Gibson Les Paul Triumph Bass (score!)


Pawn shop bargains are still out there… you just gotta be REALLY, REALLY lucky.

When my band recorded our ‘Cane Trash’ album back in 2005, we lugged all our gear from Brisbane to Melbourne in Geoff’s little Ford Econovan. A 24 hour drive with 5 guys in a little van chock full of music gear is a great way to see this glorious country. And by ‘seeing this country’, I mean piss at the various road houses and service stations along the way and  sample their fine fried foods.

The studio we were recording in was Atlantis Studios, which is in Port Melbourne. I’d brought my trusty ’72 Fender P-Bass and recorded most of my tracks in a day. The last track was a new song ‘Pay Day For PeeWee’ that Dan & Ben had written in the studio. Fred and I quickly learnt our bits and before I went to record my track I spied a Gibson Les Paul bass sitting in the corner of the studio. Apparently some band had recorded the year before and left it there, so it had become a studio bass and been dubbed ‘The Magic Bass’ due to it’s huge sound. It had flatwound strings on it, a comfortable neck (very close to my Jazz necked P-Bass) and just looked awesome, so I thought ‘what the hell, I’ll try this’. I was pleasantly surprised with it’s sound, very full, almost double bass like but with clarity in there as well. The neck was a dream to play, so I did my bass track in one or two takes. Then I spent the rest of the 5 days in the studio drinking beers, eating pizza and mucking around on that Gibson Bass while the guys finished their parts.

When I got home I started hunting around for a Les Paul Bass, but soon found that a Les Paul Triumph was about $2,500 which was way outta my price range. I thought I’d be able to pick up a 70’s Ibanez copy, as they are fantastic basses (my friend Chris from Capital City in Perth has one), but they’re very rare and still go for around a thousand bucks anyway. So that was that. No Les Paul Bass for me.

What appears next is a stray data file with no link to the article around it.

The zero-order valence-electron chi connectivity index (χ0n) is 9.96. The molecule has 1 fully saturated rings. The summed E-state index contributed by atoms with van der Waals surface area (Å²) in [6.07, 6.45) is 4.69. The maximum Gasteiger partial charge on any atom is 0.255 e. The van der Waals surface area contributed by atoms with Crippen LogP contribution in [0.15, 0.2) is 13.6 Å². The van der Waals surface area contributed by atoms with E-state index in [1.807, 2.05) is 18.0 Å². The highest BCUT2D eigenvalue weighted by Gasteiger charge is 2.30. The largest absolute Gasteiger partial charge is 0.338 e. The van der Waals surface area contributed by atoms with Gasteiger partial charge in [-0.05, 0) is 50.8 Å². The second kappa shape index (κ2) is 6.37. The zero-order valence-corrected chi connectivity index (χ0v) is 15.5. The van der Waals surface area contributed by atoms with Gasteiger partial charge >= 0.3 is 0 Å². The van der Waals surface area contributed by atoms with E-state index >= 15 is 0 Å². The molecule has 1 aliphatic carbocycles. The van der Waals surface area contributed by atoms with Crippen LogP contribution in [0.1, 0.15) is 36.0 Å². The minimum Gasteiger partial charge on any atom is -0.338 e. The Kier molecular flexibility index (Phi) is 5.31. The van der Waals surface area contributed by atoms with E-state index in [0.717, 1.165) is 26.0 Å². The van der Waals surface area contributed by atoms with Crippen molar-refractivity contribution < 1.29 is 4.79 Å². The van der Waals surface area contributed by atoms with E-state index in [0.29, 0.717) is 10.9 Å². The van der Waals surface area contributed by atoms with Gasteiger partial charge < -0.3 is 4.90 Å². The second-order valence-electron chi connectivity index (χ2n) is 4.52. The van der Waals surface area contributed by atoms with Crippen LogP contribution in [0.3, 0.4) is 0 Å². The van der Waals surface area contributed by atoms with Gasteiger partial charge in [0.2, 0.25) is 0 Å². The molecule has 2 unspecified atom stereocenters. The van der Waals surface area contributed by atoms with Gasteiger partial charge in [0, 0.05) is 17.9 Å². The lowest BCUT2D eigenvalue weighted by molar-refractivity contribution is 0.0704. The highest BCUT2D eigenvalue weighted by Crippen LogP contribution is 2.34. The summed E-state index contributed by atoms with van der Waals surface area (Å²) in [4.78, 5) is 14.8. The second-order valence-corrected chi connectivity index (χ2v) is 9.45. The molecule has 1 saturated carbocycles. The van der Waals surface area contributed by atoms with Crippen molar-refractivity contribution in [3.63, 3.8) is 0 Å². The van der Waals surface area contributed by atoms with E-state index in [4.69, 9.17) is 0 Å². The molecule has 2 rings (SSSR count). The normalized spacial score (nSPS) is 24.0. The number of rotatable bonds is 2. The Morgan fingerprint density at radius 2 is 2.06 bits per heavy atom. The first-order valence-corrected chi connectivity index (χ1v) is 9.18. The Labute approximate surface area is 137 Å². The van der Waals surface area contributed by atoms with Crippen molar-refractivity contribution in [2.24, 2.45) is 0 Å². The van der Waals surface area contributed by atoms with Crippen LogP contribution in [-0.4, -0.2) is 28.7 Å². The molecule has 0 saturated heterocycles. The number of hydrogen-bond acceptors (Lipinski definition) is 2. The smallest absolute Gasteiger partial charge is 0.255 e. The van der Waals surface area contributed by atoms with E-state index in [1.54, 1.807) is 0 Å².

A year later while I was at work I got a call from Geoff (singer in my band). ‘Hey Tone. I’m at Cashies and there’s a fretless Les Paul Bass here for 200 bucks. Do you want it?’ I figured it must’ve been an Ibanez copy and fretless basses NEVER sell so that would’ve been why Cashies were trying to get rid of it so cheap, so I asked Geoff to buy it and I’d grab it that night.

I turned up to Geoff’s with the 200 bucks and he handed me the bass. Straight away (being a guitar nerd) I knew that this wasn’t an Ibanez… it was a legit Gibson Bass. For one thing, it said ‘Gibson’ on the pickup. That’s a pretty good clue right there! Also, the finish was definitely nitro, not poly.


Then I flipped it and saw it was a set neck. Ibanez Les Paul basses where all bolt ons. This was definitely NOT a copy.


The headstock had had some major surgery done to it. At some point it had been snapped off, and all the cool Les Paul Custom inlay work had been shaved off. The repairer then sprayed the fixed headtock black and applied a fancy script letraset Gibson logo on it. I figured the guys at Cashies saw this and thought ‘not a Gibson’.  It still had the original trussrod cover on it, though.


The neck had been de-fretted at some point, which was a problem as I don’t play fretless basses, but Tym Guitars said they could refret it. A few weeks after buying this some bass player in a local funk band came into Tym’s shop and mentioned that he’d just sold his fretless Les Paul bass as he really needed the money. Oh well, it’s gone to a good home, dude.

What I like about these basses is that you don’t see them played by rock bands very often. Apart from Thunderbirds & Grabbers, bass players seem to stay away from Gibson basses. The main ambassador for the Les Paul Bass is Eddie Spaghetti from The Supersuckers. He’s been playing his beaten up early 70’s bass forever…

photo by photo graffiti.

At one point he approached Gibson to make him a Les Paul signature bass, but they declined, which is a shame. The new flat top Les Paul basses don’t have the mojo of the older arch top ones. It looks like Eddie’s hooked up with First Act now, anyway…


Anyway, my bass is off to Tym’s soon to get fretted (just in time to record our new album!) so I’ll post some before and after pictures when it’s done. I’m just going to leave the headstock as is for now as I just want to play the thing. I’ve since found out she’s pretty rare as the only made a very few in black (most were walnut or white). Maybe later on down the track I’ll restore her to her former glory. She deserves it.